Ulrich   8 February 1487 1498-1519

6 November 1550 Duchy of Württemberg Sabina of Bavaria
2 March 1511
two children
Württemberg annexed to Austria: 1519-1534
George I the Cautious   4 February 1498 1526-1534

17 July 1558 Württemberg-Montbéliard Barbara of Hesse
three children
Son of Henry and nephew of Eberhard II. He was deposed by his half-brother Ulrich and was only restored to his title under his nephew Christoph.
Montbéliard was annexed to Württemberg in 1534, and revived in 1542
Christopher the Pacific   12 May 1515 1542-1553 28 December 1568 Württemberg-Montbéliard Anna Maria of Brandenburg-Ansbach
24 February 1544
twelve children
He re-organized the entire administration of the church and state. He also reformed and supported the educational system. He also reconstructed the Altes Schloss in Stuttgart and hosted many celebrations.
1550-1568 Duchy of Württemberg
Regencies of Anna Maria of Brandenburg-Ansbach, George Frederick, Margrave of Brandenburg-Ansbach and Charles II, Margrave of Baden-Durlach (1568-77) and Wolfgang, Count Palatine of Zweibrücken (1568-69) Left no descendants, and the duchy passed to his brother Frederick I.
Louis the Pious[4]   1 January 1554 1568-1593 28 August 1593 Duchy of Württemberg Dorothea Ursula of Baden-Durlach
(20 June 1559-19 May 1583)
7 November 1575
no children

Ursula of Palatinate-Veldenz
(24 February 1572-5 March 1635)
no children
Frederick I   19 August 1557 1558-1593 29 January 1608 Württemberg-Montbéliard Sibylla of Anhalt
22 May 1581
fifteen children
1593-1608 Duchy of Württemberg
Montbéliard merged into Württemberg in 1593
John Frederick   5 May 1582 1608-1628 18 July 1628 Duchy of Württemberg Barbara Sophie of Brandenburg
5 November 1609
nine children
Restored the constitution and councils abolished by his father. After the division in 1617, and as the eldest, he kept the main duchy of Württemberg
Louis Frederick   29 January 1586 1617-1631 26 January 1631 Württemberg-Montbéliard Elisabeth Magdalena of Hesse-Darmstadt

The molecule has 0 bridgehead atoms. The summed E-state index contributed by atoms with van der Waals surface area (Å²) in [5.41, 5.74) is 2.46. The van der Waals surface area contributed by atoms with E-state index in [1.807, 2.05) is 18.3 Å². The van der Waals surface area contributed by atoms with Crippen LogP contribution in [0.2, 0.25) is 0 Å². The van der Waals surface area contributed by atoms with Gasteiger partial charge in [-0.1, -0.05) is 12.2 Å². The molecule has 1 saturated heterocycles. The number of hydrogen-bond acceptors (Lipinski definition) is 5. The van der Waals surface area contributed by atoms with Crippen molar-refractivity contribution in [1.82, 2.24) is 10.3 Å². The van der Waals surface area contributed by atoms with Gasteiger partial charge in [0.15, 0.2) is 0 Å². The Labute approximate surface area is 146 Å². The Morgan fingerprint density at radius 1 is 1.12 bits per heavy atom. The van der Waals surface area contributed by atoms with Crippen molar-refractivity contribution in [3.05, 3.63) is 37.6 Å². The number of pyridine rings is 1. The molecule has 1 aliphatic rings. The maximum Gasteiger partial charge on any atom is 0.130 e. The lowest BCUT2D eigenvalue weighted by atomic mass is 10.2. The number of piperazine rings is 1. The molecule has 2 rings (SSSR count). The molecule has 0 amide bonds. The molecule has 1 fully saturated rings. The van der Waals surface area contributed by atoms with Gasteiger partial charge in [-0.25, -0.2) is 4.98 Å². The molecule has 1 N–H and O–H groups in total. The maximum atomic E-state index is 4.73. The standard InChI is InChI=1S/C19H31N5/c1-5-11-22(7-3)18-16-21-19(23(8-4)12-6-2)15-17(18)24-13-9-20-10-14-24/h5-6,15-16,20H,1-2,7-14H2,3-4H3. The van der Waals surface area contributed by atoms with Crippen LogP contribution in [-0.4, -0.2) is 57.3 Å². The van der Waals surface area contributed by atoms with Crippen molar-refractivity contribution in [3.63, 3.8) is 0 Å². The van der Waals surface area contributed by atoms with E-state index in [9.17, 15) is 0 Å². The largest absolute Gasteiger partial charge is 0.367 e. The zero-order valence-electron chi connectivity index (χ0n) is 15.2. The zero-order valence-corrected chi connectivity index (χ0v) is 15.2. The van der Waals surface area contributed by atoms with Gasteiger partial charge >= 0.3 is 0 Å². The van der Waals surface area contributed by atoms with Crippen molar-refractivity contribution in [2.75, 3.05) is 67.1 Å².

(23 April 1600 - 9 June 1624)
14 July 1617
three children

Anna Eleonora of Nassau-Saarbrücken
15 May 1625
three children
Son of Frederick I, after the partition of 1617 received Montbéliard.
Frederick Achilles   5 May 1591 1617-1631 30 December 1631 Württemberg-Neuenstadt Unmarried Son of Frederick I, after the partition of 1617 received Neuenstadt. After his death without descendants, the duchy was briefly reannexed to the main Württemberg before being reassigned to his nephew.
Neuenstadt merged in Württemberg in 1631
Julius Frederick   3 June 1588 1617-1635 25 April 1635 Württemberg-Weiltingen Anna Sabina of Schleswig-Holstein-Sonderburg
11 December 1618
nine children
Son of Frederick I, after the partition of 1617 received Weiltingen.
Regencies of Louis Frederick, Duke of Württemberg-Montbéliard (1628-31) and Julius Frederick, Duke of Württemberg-Weiltingen (1631-33) Following a major defeat of Württemberg troops in the battle of Nördlingen on 6 September 1634, Württemberg was severely looted and plundered. Eberhard fled to Strasbourg, while many territories had already been passed on by the Emperor to other parties to push forward Catholicism in the region. The Duchy of Württemberg was reinstated after long negotiations resulting in the Peace of Westphalia of 1648, despite or maybe because of the effects of war, poverty, hunger and the Bubonic plague all of which reduced the population from 350,000 in 1618 to 120,000 in 1648.
Eberhard III   16 December 1614 1628-1674 2 July 1674 Duchy of Württemberg Anna Katharina of Salm-Kyrburg
(27 January 1614-27 June 1655)
26 February 1637
fourteen children

Maria Dorothea Sophie of Oettingen-Oettingen
(29 December 1639-29 June 1698)
20 July 1656
eleven children
Regency of George II, Landgrave of Hesse-Darmstadt and Julius Frederick, Duke of Württemberg-Weiltingen (1631-38) Left no descendants. The duchy passed to his brother George.
Leopold Frederick 30 May 1624 1631-1662 15 June 1662 Württemberg-Montbéliard Sibylle of Württemberg
(4 December 1620 - 21 May 1707)